I’ve never been one to know much of or be able to write about shopping or fashion but if you happen to be Hanoi, looking for a unique and timeless sway to your closet, do check out my pals’ Velvet Vintage Retro Trash Fashion collection. The name gives you a gist about what it all offers…unlike clothes mimicking the vintage effect out there, these are actual vintage pieces, truest to its sense, in the fact that yes, they are second-hand, age-old, amazing-quality, rustic and at times, haute-couture, brand-name pieces. The girls who take charge, Joelle and Virginie , respectively from Lebanon and Quebec, Canada have hand-picked the pieces, both clothes and accessories from a wide range of markets mostly in London and Paris and other places across Europe. The whole operation isn’t quite settled yet, as they’re trying to tidy up a nestling adobe for the shop in Hanoi. Yet they have successfully launched the first collection and are about to come out with a second in the next week or two. J and V are awesome expats to chat with and have definitely taken those first steps at addressing the ever-thirsty-minded concerns of vintage lovers out there. Here is their website with pictures of the first collection: http://velvetvintagefashion.tumblr.com/ Show your support! It’s fashion, it’s recycling to the purest, it’s a time capsule that has chic written all over it…(dig my PRing?)

Above is the dress I had gotten from the first collection, which I absolutely adore and also re-modeled here for J and V as their August Velvet Girl. Check out the Velvet Girls in vintage fashion and tell me if I should get that second dress: http://velvetvintagefashion.tumblr.com/thevelvet%20girl If you’re wondering about the backdrop, it’s the Love Chocolate Cafe, which I’ll blog about in a Cafe Comfort session soon enough…if u have the hots for chocos, this is heaven in Hanoi.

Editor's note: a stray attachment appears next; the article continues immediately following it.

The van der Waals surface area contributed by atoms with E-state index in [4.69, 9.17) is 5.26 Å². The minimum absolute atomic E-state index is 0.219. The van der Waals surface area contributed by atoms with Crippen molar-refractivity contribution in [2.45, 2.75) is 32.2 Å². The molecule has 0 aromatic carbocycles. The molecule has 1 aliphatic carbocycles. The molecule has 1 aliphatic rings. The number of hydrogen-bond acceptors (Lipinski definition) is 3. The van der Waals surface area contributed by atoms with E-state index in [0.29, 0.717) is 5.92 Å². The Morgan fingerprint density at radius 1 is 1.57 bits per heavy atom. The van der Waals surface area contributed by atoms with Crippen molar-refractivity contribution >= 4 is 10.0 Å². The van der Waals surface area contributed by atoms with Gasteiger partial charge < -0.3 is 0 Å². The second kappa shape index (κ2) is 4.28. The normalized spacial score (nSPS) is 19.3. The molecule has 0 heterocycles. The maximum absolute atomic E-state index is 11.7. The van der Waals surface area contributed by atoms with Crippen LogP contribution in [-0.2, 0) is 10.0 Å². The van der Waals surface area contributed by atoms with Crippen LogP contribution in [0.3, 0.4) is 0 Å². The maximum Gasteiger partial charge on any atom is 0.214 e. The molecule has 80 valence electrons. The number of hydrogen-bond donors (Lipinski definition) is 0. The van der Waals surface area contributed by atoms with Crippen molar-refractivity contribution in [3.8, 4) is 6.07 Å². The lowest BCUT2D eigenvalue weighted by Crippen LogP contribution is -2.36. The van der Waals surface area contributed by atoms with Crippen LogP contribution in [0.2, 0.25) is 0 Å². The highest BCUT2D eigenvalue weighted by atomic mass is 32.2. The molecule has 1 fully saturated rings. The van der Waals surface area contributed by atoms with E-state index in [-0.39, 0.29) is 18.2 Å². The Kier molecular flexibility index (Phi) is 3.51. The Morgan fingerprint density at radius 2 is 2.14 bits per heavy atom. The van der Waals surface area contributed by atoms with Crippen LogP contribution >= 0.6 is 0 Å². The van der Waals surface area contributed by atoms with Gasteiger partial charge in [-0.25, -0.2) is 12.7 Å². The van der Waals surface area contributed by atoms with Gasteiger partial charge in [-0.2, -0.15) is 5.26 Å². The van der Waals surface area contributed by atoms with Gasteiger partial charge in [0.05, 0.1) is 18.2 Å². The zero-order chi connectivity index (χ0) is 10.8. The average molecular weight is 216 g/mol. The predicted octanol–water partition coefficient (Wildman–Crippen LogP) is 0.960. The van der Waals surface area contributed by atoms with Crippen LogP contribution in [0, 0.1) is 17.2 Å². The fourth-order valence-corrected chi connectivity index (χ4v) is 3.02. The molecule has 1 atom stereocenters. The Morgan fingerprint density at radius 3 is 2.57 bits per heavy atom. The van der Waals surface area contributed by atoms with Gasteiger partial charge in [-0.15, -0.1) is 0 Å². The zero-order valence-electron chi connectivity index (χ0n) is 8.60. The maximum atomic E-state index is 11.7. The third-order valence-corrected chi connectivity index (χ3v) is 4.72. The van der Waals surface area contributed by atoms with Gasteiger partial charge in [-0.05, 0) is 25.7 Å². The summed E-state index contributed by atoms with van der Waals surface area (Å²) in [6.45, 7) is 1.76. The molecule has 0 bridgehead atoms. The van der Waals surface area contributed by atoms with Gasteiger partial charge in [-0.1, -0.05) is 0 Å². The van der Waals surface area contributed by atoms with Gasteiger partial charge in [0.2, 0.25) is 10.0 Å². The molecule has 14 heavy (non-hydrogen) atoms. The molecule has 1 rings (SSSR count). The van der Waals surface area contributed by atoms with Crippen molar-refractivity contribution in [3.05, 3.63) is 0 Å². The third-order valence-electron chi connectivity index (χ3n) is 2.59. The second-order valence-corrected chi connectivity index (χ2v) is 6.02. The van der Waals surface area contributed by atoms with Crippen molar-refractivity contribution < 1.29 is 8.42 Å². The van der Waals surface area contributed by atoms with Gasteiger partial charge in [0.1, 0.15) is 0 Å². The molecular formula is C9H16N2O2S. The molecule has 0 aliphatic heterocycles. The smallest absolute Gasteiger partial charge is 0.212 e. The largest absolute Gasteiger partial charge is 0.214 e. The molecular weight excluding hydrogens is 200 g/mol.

On a side note, I’ve chopped off half of my hair and so no longer will be able to pony- tail as seen in the picture. Besides the fact  that I now look like a 7 year old to many (why? I don’t know, people’s eyes are infantizing?) , the 2-minute-shorter showers feel like a blessing, no combing necessary (I’m a bum, you don’t sayy…), and voila, out of bed, swift of hand, and there you have it, my pre-school hair-do! (literally, to some…)

I am so so soooo dreading work right now, the weather is horrid (okay maybe it’s not that bad…but summer stinks) and I am stuffed, congested, sick and sleepy and yes, I complain too much. Mucho love! I sleep!